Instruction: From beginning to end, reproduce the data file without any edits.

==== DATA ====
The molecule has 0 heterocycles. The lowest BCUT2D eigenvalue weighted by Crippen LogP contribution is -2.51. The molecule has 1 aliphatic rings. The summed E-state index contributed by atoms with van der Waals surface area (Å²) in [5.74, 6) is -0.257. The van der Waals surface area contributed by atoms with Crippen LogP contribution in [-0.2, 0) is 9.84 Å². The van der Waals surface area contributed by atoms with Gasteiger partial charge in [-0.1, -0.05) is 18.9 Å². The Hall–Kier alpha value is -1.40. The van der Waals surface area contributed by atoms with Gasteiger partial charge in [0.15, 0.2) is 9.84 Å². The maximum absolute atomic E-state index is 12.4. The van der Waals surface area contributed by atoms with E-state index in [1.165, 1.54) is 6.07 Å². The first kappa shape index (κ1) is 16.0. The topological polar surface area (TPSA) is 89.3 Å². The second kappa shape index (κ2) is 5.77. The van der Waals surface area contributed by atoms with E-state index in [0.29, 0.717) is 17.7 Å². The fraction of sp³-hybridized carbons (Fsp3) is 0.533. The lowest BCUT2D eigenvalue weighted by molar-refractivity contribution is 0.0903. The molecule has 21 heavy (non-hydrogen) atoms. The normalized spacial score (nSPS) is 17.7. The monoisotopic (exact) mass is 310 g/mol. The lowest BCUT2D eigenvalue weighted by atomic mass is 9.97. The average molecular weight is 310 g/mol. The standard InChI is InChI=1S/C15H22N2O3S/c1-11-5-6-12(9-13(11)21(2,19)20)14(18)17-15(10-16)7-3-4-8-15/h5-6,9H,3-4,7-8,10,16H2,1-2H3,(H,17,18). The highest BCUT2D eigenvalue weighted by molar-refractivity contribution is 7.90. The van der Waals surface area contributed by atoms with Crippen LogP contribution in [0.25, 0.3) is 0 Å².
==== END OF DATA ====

The molecule has 0 heterocycles. The lowest BCUT2D eigenvalue weighted by Crippen LogP contribution is -2.51. The molecule has 1 aliphatic rings. The summed E-state index contributed by atoms with van der Waals surface area (Å²) in [5.74, 6) is -0.257. The van der Waals surface area contributed by atoms with Crippen LogP contribution in [-0.2, 0) is 9.84 Å². The van der Waals surface area contributed by atoms with Gasteiger partial charge in [-0.1, -0.05) is 18.9 Å². The Hall–Kier alpha value is -1.40. The van der Waals surface area contributed by atoms with Gasteiger partial charge in [0.15, 0.2) is 9.84 Å². The maximum absolute atomic E-state index is 12.4. The van der Waals surface area contributed by atoms with E-state index in [1.165, 1.54) is 6.07 Å². The first kappa shape index (κ1) is 16.0. The topological polar surface area (TPSA) is 89.3 Å². The second kappa shape index (κ2) is 5.77. The van der Waals surface area contributed by atoms with E-state index in [0.29, 0.717) is 17.7 Å². The fraction of sp³-hybridized carbons (Fsp3) is 0.533. The lowest BCUT2D eigenvalue weighted by molar-refractivity contribution is 0.0903. The molecule has 21 heavy (non-hydrogen) atoms. The normalized spacial score (nSPS) is 17.7. The monoisotopic (exact) mass is 310 g/mol. The lowest BCUT2D eigenvalue weighted by atomic mass is 9.97. The average molecular weight is 310 g/mol. The standard InChI is InChI=1S/C15H22N2O3S/c1-11-5-6-12(9-13(11)21(2,19)20)14(18)17-15(10-16)7-3-4-8-15/h5-6,9H,3-4,7-8,10,16H2,1-2H3,(H,17,18). The highest BCUT2D eigenvalue weighted by molar-refractivity contribution is 7.90. The van der Waals surface area contributed by atoms with Crippen LogP contribution in [0.25, 0.3) is 0 Å².